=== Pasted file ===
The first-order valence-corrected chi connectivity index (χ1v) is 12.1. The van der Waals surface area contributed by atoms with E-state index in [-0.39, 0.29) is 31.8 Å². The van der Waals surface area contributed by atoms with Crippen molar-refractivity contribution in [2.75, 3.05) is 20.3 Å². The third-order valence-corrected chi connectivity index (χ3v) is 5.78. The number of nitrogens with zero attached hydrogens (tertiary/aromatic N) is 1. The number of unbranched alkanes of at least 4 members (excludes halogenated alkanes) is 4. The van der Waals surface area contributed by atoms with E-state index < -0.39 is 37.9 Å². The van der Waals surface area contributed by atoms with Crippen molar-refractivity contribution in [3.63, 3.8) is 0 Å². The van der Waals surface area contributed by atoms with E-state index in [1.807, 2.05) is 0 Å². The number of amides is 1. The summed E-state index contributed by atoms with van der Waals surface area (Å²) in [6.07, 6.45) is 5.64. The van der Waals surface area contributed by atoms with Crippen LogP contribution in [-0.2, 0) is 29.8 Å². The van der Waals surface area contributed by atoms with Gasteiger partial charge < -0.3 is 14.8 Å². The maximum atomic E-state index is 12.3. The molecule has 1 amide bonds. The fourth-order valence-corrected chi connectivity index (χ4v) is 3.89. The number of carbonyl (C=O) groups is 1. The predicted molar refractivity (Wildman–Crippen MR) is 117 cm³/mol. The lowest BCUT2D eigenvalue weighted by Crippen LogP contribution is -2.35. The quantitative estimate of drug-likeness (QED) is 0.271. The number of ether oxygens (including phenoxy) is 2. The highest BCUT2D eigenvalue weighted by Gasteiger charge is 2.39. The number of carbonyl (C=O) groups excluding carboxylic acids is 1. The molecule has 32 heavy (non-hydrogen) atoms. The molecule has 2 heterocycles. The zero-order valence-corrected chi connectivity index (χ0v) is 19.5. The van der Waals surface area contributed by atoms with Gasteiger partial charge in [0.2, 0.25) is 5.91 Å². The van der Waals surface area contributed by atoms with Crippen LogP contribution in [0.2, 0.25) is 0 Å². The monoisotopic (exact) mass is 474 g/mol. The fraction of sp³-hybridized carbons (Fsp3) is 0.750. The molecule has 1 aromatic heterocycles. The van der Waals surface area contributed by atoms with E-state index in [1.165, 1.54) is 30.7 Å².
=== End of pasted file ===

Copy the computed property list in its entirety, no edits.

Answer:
The first-order valence-corrected chi connectivity index (χ1v) is 12.1. The van der Waals surface area contributed by atoms with E-state index in [-0.39, 0.29) is 31.8 Å². The van der Waals surface area contributed by atoms with Crippen molar-refractivity contribution in [2.75, 3.05) is 20.3 Å². The third-order valence-corrected chi connectivity index (χ3v) is 5.78. The number of nitrogens with zero attached hydrogens (tertiary/aromatic N) is 1. The number of unbranched alkanes of at least 4 members (excludes halogenated alkanes) is 4. The van der Waals surface area contributed by atoms with E-state index < -0.39 is 37.9 Å². The van der Waals surface area contributed by atoms with Crippen molar-refractivity contribution in [3.63, 3.8) is 0 Å². The van der Waals surface area contributed by atoms with E-state index in [1.807, 2.05) is 0 Å². The number of amides is 1. The summed E-state index contributed by atoms with van der Waals surface area (Å²) in [6.07, 6.45) is 5.64. The van der Waals surface area contributed by atoms with Crippen LogP contribution in [-0.2, 0) is 29.8 Å². The van der Waals surface area contributed by atoms with Gasteiger partial charge < -0.3 is 14.8 Å². The maximum atomic E-state index is 12.3. The molecule has 1 amide bonds. The fourth-order valence-corrected chi connectivity index (χ4v) is 3.89. The number of carbonyl (C=O) groups is 1. The predicted molar refractivity (Wildman–Crippen MR) is 117 cm³/mol. The lowest BCUT2D eigenvalue weighted by Crippen LogP contribution is -2.35. The quantitative estimate of drug-likeness (QED) is 0.271. The number of ether oxygens (including phenoxy) is 2. The highest BCUT2D eigenvalue weighted by Gasteiger charge is 2.39. The number of carbonyl (C=O) groups excluding carboxylic acids is 1. The molecule has 32 heavy (non-hydrogen) atoms. The molecule has 2 heterocycles. The zero-order valence-corrected chi connectivity index (χ0v) is 19.5. The van der Waals surface area contributed by atoms with Gasteiger partial charge in [0.2, 0.25) is 5.91 Å². The van der Waals surface area contributed by atoms with Crippen LogP contribution in [0.2, 0.25) is 0 Å². The monoisotopic (exact) mass is 474 g/mol. The fraction of sp³-hybridized carbons (Fsp3) is 0.750. The molecule has 1 aromatic heterocycles. The van der Waals surface area contributed by atoms with E-state index in [1.165, 1.54) is 30.7 Å².